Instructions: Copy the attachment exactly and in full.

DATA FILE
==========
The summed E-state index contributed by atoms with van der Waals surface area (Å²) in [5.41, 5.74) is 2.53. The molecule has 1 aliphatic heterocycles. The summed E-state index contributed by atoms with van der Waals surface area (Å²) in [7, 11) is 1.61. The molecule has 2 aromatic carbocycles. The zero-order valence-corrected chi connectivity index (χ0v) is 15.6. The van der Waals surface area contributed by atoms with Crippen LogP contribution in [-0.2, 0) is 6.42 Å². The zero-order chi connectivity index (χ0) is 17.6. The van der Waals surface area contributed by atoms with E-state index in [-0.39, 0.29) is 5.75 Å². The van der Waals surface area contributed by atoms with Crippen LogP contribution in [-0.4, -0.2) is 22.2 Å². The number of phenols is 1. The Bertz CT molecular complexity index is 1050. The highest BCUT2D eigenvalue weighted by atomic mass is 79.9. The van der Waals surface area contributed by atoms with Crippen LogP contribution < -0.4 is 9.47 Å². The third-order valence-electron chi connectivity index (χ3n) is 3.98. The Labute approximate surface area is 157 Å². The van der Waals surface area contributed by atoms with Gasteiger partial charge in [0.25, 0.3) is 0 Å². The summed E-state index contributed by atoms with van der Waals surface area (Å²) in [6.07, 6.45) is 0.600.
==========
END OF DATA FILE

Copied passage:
The summed E-state index contributed by atoms with van der Waals surface area (Å²) in [5.41, 5.74) is 2.53. The molecule has 1 aliphatic heterocycles. The summed E-state index contributed by atoms with van der Waals surface area (Å²) in [7, 11) is 1.61. The molecule has 2 aromatic carbocycles. The zero-order valence-corrected chi connectivity index (χ0v) is 15.6. The van der Waals surface area contributed by atoms with Crippen LogP contribution in [-0.2, 0) is 6.42 Å². The zero-order chi connectivity index (χ0) is 17.6. The van der Waals surface area contributed by atoms with E-state index in [-0.39, 0.29) is 5.75 Å². The van der Waals surface area contributed by atoms with Crippen LogP contribution in [-0.4, -0.2) is 22.2 Å². The number of phenols is 1. The Bertz CT molecular complexity index is 1050. The highest BCUT2D eigenvalue weighted by atomic mass is 79.9. The van der Waals surface area contributed by atoms with Crippen LogP contribution < -0.4 is 9.47 Å². The third-order valence-electron chi connectivity index (χ3n) is 3.98. The Labute approximate surface area is 157 Å². The van der Waals surface area contributed by atoms with Gasteiger partial charge in [0.25, 0.3) is 0 Å². The summed E-state index contributed by atoms with van der Waals surface area (Å²) in [6.07, 6.45) is 0.600.